Exciting news from Donegal, where the County Museum have just announced that St. Conall Cael’s Bell is returning to the county for the first time in over 100 years. This ornate relic, which now resides at the British Museum, is thought to have once belonged to St. Conall Cael, a 6th century saint whose monastery was located on Inishkeel Island, Co. Donegal. The original 6th century bell is a simple object, fashioned out of sheet of iron, that was probably used to call worshippers to pray. However, its association with St. Conall Cael saw it become an item of religious devotion that required further ornamentation. In around the year 1000 AD it was covered in decorative bronze plates, while additional embellishments occurred in the 15th century, when an elaborate silver ‘bell shrine’ was made to protect the relic.
In subsequent centuries the bell shrine became integral to the celebration of St. Conall’s feast day, when pilgrims gathered at his well on the island of Inishkeel. John O’Donovan, writing for the ordnance survey in 1835, describes this local ritual, ‘This chain O’Breslin [the traditional keeper of the bell] threw around his neck, and from it the bell hung down his breast, exhibiting to the enthusiastic pilgrims the glittering gems and the symbol of the bloody sacrifice‘ (source). After the suppression of this turas (pilgrimage) by local clergy in the early 19th century, the bell came into the possession of Major Nesbitt of Woodhill House, Ardara. After his death the bell and shrine passed through the hands of various collectors before eventually finding its way to the British Museum in 1889 (via Donegal County Museum).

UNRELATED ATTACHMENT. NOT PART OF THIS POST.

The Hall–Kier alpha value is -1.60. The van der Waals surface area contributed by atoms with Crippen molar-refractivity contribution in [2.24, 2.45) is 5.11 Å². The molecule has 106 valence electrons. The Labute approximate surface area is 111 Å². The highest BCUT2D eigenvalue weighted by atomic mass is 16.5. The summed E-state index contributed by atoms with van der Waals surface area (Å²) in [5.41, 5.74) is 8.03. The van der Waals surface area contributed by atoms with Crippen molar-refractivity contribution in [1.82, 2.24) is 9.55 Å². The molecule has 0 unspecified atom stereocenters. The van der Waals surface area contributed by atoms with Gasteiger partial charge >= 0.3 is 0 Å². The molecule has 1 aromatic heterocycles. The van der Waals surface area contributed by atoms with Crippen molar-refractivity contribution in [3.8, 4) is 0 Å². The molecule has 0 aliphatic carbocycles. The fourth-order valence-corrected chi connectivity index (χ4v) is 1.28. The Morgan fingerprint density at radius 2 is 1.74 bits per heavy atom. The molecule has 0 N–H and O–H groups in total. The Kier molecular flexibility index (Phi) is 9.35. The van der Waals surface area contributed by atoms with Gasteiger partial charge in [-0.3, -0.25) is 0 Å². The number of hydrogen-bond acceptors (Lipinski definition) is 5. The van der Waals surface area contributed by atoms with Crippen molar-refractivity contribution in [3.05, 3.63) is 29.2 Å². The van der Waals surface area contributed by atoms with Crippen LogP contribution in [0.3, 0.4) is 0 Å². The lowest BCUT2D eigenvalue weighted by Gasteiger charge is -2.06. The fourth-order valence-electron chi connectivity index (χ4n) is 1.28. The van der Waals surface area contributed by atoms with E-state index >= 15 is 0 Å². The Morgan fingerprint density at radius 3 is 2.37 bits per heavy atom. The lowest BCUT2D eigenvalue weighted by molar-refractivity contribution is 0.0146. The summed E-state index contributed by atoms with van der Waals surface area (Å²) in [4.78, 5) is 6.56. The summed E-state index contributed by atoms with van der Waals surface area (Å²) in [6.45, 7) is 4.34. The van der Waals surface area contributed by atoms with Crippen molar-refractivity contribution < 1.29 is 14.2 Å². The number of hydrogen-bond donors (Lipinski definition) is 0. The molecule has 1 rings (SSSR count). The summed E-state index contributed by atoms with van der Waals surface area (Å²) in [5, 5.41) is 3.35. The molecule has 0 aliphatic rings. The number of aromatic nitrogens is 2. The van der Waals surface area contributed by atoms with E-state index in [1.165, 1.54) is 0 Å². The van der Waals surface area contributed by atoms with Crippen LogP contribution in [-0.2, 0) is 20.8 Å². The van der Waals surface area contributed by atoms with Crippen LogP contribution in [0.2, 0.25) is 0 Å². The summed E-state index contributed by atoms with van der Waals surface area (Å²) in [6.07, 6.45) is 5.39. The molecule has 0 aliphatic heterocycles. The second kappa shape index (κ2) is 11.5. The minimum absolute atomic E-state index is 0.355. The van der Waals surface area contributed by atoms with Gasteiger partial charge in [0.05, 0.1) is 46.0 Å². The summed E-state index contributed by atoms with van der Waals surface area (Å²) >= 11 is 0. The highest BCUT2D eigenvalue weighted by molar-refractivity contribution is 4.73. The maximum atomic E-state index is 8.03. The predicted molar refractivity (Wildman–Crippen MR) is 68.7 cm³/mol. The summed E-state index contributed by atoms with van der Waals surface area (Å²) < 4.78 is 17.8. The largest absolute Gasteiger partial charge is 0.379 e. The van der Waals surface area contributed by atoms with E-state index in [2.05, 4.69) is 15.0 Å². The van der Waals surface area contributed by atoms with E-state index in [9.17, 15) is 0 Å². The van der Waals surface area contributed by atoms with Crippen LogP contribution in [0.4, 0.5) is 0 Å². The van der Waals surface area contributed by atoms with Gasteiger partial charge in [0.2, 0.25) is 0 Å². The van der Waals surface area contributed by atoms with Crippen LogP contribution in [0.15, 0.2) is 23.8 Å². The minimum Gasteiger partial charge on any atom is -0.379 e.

However, the bell is now returning to Donegal (on loan), thanks to the efforts of the local County Museum. The bell and shrine will be available for public viewing in Donegal County Museum, High Road, Letterkenny, from 1 pm on Saturday 20th June until Saturday 11th July. Donegal County Museum is also facilitating the visit of the bell and shrine to the Dolmen Centre, Kilclooney on Monday 13th July before it returns to the British Museum. The Dolmen Centre is located close to Inishkeel Island where St. Conall Cael founded a monastery sometime in the 6th century.